However, he alleged that it seemed that the people in the government were giving a “twist” to the findings of the commission to mislead the nation and it seemed to be a part of a drama. “Normally, judges do not announce or release their findings in the darkness of night.”

The three-judge commission, headed by Chief Justice Nasir-ul-Mulk, had held 39 sittings and completed the hearing on July 3.

The commission -- constituted under a presidential ordinance on April 3 after months of a tug of war between the PTI and the PML-N -- had commenced proceedings on April 9. It recorded testimonies of 69 witnesses, including politicians, government and judicial officers and journalists.

The ordinance expected the commission to submit its findings to the government as soon as possible, preferably within 45 days of its first meeting.

Justice Amir Hani Muslim and Justice Ejaz Afzal Khan were the two other judges in the commission, which was constituted as a result of a memorandum of understanding signed between the PML-N and the PTI.

The PTI had staged a 126-day sit-in in Islamabad last year to press for its demand for a judicial inquiry into the rigging allegations.

According to the terms of reference (ToR), the commission was to investigate whether the elections were manipulated or influenced in a systematic manner or by design by anyone, or not. It was also to decide whether the poll results, on an overall basis, were a true and fair reflection of the mandate given by the electorate or not.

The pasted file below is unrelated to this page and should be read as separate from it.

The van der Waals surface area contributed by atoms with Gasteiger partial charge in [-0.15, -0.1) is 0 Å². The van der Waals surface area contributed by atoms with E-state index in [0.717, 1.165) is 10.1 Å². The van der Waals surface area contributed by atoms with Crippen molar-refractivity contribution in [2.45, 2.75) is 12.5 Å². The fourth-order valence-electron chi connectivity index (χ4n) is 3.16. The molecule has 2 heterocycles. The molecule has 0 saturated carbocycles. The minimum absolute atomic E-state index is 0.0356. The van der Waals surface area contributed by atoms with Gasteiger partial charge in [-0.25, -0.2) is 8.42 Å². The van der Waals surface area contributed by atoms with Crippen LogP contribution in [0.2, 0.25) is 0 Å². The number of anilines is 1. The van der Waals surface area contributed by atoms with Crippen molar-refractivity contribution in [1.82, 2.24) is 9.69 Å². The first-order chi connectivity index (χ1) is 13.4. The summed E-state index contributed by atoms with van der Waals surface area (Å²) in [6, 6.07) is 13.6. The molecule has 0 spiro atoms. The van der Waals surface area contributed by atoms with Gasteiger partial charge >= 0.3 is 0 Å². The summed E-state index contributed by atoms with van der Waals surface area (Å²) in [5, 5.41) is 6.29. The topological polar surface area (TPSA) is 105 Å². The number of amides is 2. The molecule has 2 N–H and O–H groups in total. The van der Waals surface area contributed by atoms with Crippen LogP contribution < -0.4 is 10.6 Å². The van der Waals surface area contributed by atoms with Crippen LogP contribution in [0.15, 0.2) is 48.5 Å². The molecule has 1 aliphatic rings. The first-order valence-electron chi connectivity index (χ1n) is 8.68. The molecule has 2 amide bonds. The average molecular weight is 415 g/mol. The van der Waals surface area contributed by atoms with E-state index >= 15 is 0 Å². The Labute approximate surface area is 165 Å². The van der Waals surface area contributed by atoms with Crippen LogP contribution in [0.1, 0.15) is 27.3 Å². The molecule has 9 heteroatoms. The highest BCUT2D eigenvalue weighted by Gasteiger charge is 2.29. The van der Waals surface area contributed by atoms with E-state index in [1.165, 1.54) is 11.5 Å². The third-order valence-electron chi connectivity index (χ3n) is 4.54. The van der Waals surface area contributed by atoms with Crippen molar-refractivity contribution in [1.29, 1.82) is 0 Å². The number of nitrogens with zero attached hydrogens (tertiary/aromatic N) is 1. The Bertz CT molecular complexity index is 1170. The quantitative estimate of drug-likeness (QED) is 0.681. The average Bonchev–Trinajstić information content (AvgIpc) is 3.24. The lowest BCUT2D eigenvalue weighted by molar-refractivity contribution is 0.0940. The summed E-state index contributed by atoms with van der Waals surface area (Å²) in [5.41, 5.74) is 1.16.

“The commission has adequately answered all questions mentioned in the ToRs,” the source said, adding that the report would soon be made public.

During the course of hearing, the ECP’s counsel Salman Akram Raja, while concluding his arguments, had stated that the mandate of political parties was not stolen in the polls, which actually saw substantial compliance with election laws.

He conceded that the elections were not perfect, but said that deficiencies were inevitable in elections in any part of the world. However, such mistakes cannot be called a fraud.

“No deliberate wrongdoing was ever committed by the ECP and no evidence was brought before the commission to prove its partiality to any political party,” he contended.

Referring to the Form XV issue, the counsel argued that though a large number of the forms had gone missing, the results of the elections were still verifiable.

In his arguments, PML-N’s counsel Shahid Hamid had said that the decision to print ballot papers exceeding the number of voters in certain constituencies was not a political decision but an administrative one. He said the decision might have been wrong, but it did not demonstrate any bad intent or a deliberate attempt to manipulate the elections.

He pointed out that of the 272 National Assembly seats, the results of elections to 135 were never challenged and of the 137 that were contested before election tribunals, 112 of the petitions were dismissed.

The PTI’s lawyer Abdul Hafeez Pirzada in his arguments had alleged “lack of accountability, monitoring and proper delegation of authority within the ECP”. He said that the ECP was responsible for the recurring electoral crisis that happened off and on in the country, and warned that the commission might become redundant if the trend continued.

He alleged that the ECP had abdicated its duties, leaving the job of holding the elections to the sweet will of its subordinates.

Published in Dawn, July 23rd, 2015